Why selective exposure to like-minded congenial political news is less prevalent than you think
By Andrew Guess, Benjamin Lyons, Brendan Nyhan, and Jason Reifler
With critics decrying the “echo chambers,” “filter bubbles,” and “information cocoons” created by the rise of online news and social media, you’d think that the entire American public was consuming a near-exclusive diet of politically pleasing news.
Voters do increasingly face an information glut that requires them to make choices about what news to consume. In these polarized times, it may therefore seem intuitive that people will overwhelmingly select into or be directed toward media and information flows that confirm their pre-existing biases, further reinforcing those views.
A deep dive into the academic literature tells us that the “echo chambers” narrative captures, at most, the experience of a minority of the public. Indeed, this claim itself has ironically been amplified and distorted in a kind of echo chamber effect.
The popular press, in particular, has made sweeping claims about the prevalence and effects of “echo chambers” and similar phenomena. For instance, an editorial at The Independent declared after the 2016 election that “Social media echo chambers gifted Donald Trump the presidency,” while a Wired article claimed “Your Filter Bubble is Destroying Democracy.”
However, these claims are vastly overstated. A deep dive into the academic literature tells us that the “echo chambers” narrative captures, at most, the experience of a minority of the public. Indeed, this claim itself has ironically been amplified and distorted in a kind of echo chamber effect.
The data suggest that the situation is more nuanced. In controlled experiments, people do prefer congenial information over uncongenial information — a tendency that is especially prevalent in the domain of politics. People also tend to self-report a filtered media diet.
But studies that actually track people’s behavior tell a different story. On television, media outlets with a significant partisan or ideological slant simply do not reach most of the U.S. population. The audience of Fox News and MSNBC peaks at 2 million to 3 million for well-known shows by hosts like Sean Hannity and Rachel Maddow in prime time. By comparison, about 24 million Americans tune into nightly network news broadcasts on NBC, ABC, and CBS and over 10 million viewers watch these networks’ Sunday morning political talk shows. These audiences are in turn dwarfed by those for entertainment, where programs like The Big Bang Theory and Sunday Night Football attract as many as 20 million viewers.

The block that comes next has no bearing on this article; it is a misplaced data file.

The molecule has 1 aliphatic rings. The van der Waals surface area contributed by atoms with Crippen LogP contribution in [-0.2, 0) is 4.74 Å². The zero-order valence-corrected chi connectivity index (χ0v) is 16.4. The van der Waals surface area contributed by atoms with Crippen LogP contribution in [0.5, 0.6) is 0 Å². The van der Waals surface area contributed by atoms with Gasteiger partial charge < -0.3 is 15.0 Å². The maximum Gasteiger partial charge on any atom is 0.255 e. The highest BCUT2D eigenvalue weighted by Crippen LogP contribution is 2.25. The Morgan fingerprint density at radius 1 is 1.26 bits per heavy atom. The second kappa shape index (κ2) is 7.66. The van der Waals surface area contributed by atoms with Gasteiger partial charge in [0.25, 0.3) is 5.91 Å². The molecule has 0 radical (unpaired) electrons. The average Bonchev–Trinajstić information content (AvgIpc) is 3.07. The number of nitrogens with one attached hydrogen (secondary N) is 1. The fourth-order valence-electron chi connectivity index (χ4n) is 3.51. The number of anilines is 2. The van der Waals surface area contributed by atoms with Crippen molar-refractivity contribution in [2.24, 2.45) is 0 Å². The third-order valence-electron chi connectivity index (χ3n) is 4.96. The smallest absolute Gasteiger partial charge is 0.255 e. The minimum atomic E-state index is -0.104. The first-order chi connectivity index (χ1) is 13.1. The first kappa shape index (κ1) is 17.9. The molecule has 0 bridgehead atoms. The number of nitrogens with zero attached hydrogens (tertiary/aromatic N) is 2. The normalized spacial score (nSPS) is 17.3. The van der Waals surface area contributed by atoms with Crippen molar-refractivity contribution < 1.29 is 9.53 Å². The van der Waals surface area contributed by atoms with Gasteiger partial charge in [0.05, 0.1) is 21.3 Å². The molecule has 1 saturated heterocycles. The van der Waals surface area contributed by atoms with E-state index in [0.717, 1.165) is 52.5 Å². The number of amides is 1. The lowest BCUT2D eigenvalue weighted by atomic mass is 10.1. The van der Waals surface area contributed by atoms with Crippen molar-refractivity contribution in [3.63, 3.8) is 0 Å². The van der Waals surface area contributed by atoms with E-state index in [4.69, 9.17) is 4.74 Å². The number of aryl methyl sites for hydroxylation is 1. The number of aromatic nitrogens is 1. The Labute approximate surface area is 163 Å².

Online news audience data tells a similar story. For instance, Breitbart ranked as only the 281st most trafficked site in the United States in April 2017. By comparison, The Washington Post and The New York Times ranked in the top 40 sites by traffic. All are dwarfed by sites dedicated to entertainment and shopping.
Others may point to social media as facilitating echo chambers, but the evidence on this point is limited. First, the proportion of the public that gets news on these platforms is frequently overstated. Only a small percentage of the population is on Twitter, for example. It is also difficult to study the problem of algorithmic personalization and the extent to which it creates filter bubbles because data from search and social media platforms — and the algorithms themselves — are largely proprietary. In the most notable study, Facebook researchers estimated that the News Feed algorithm reduced exposure to cross-cutting material for users who self-identify as conservative or liberal by 5 and 8 percent, respectively. However, only about 4 percent of users include their political preferences in their profile, making it difficult to generalize.
Perhaps counterintuitively, there’s more evidence for “echo chambers” in real life than online. One recent experiment shows that people who do not consume partisan media themselves, but instead discuss it with those who do, form opinions comparable to direct consumers. This indirect effect can even be larger than the direct effect of media exposure for those situated in homogeneous discussion groups, which combine information reinforcement and social pressure.
Why, then, does the narrative of technology-fueled echo chambers continue to hold sway? One reason is that polarized media consumption is much more common among an important segment of the public — the most politically active, knowledgeable, and engaged. This group is disproportionately visible online and in public life.
Of course, we would not claim that all is well with American media. Though the phenomena of selective exposure and echo chambers are less widespread than feared, the potential for a balkanized future remains. Moreover, the content of the media that people consume still matters. Even if echo chambers are not widespread, partisan media can still disseminate misinformation and increase animosity toward the other party among a highly visible and influential subset of the population. In this sense, the danger is not that all of us are living in echo chambers but that a subset of the most politically engaged and vocal among us are.
“Avoiding the Echo Chamber about Echo Chambers: Why selective exposure to like-minded political news is less prevalent than you think” is part of a white paper series on media and democracy commissioned by the John S. and James L. Knight Foundation. Read the complete paper and learn more about what we know and don’t about echo chambers.
Andrew Guess is an assistant professor of politics and public affairs at Princeton University.
Benjamin Lyons is a postdoctoral research fellow at the University of Exeter.
Brendan Nyhan is a professor of government at Dartmouth College.
Jason Reifler is a professor of political science at the University of Exeter.